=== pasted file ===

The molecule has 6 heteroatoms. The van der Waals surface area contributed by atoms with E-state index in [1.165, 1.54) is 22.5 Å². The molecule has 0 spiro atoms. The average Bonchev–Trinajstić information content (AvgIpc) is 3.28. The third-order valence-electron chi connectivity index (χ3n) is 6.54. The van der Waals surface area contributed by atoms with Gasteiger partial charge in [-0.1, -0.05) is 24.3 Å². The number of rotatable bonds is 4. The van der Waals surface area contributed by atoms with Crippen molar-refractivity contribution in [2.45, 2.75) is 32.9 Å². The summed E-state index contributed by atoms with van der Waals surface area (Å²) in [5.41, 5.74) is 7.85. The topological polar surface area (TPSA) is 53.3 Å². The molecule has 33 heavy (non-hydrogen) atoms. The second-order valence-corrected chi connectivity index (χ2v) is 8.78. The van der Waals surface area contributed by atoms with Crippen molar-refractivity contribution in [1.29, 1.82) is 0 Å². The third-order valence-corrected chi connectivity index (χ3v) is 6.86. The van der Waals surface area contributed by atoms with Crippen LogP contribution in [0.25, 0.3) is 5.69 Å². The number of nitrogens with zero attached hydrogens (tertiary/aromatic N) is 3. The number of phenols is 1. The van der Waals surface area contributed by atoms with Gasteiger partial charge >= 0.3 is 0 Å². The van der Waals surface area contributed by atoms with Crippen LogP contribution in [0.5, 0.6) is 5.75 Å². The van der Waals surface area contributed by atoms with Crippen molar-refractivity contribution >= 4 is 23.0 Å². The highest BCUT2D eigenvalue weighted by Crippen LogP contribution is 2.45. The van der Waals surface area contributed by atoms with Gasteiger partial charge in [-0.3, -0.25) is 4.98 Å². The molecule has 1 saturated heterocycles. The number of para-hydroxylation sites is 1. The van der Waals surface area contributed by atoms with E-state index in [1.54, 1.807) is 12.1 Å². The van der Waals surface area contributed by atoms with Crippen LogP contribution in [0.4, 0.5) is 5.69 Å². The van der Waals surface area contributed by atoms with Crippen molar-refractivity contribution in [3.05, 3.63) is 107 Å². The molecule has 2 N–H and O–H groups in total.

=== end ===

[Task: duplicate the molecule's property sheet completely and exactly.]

The molecule has 6 heteroatoms. The van der Waals surface area contributed by atoms with E-state index in [1.165, 1.54) is 22.5 Å². The molecule has 0 spiro atoms. The average Bonchev–Trinajstić information content (AvgIpc) is 3.28. The third-order valence-electron chi connectivity index (χ3n) is 6.54. The van der Waals surface area contributed by atoms with Gasteiger partial charge in [-0.1, -0.05) is 24.3 Å². The number of rotatable bonds is 4. The van der Waals surface area contributed by atoms with Crippen molar-refractivity contribution in [2.45, 2.75) is 32.9 Å². The summed E-state index contributed by atoms with van der Waals surface area (Å²) in [5.41, 5.74) is 7.85. The topological polar surface area (TPSA) is 53.3 Å². The molecule has 33 heavy (non-hydrogen) atoms. The second-order valence-corrected chi connectivity index (χ2v) is 8.78. The van der Waals surface area contributed by atoms with Crippen molar-refractivity contribution in [1.29, 1.82) is 0 Å². The third-order valence-corrected chi connectivity index (χ3v) is 6.86. The van der Waals surface area contributed by atoms with Crippen LogP contribution in [0.25, 0.3) is 5.69 Å². The number of nitrogens with zero attached hydrogens (tertiary/aromatic N) is 3. The number of phenols is 1. The van der Waals surface area contributed by atoms with Gasteiger partial charge >= 0.3 is 0 Å². The van der Waals surface area contributed by atoms with Crippen LogP contribution in [0.5, 0.6) is 5.75 Å². The van der Waals surface area contributed by atoms with Crippen molar-refractivity contribution >= 4 is 23.0 Å². The highest BCUT2D eigenvalue weighted by Crippen LogP contribution is 2.45. The van der Waals surface area contributed by atoms with Gasteiger partial charge in [-0.3, -0.25) is 4.98 Å². The molecule has 1 saturated heterocycles. The number of para-hydroxylation sites is 1. The van der Waals surface area contributed by atoms with E-state index in [1.54, 1.807) is 12.1 Å². The van der Waals surface area contributed by atoms with Crippen LogP contribution in [0.4, 0.5) is 5.69 Å². The van der Waals surface area contributed by atoms with Crippen molar-refractivity contribution in [3.05, 3.63) is 107 Å². The molecule has 2 N–H and O–H groups in total.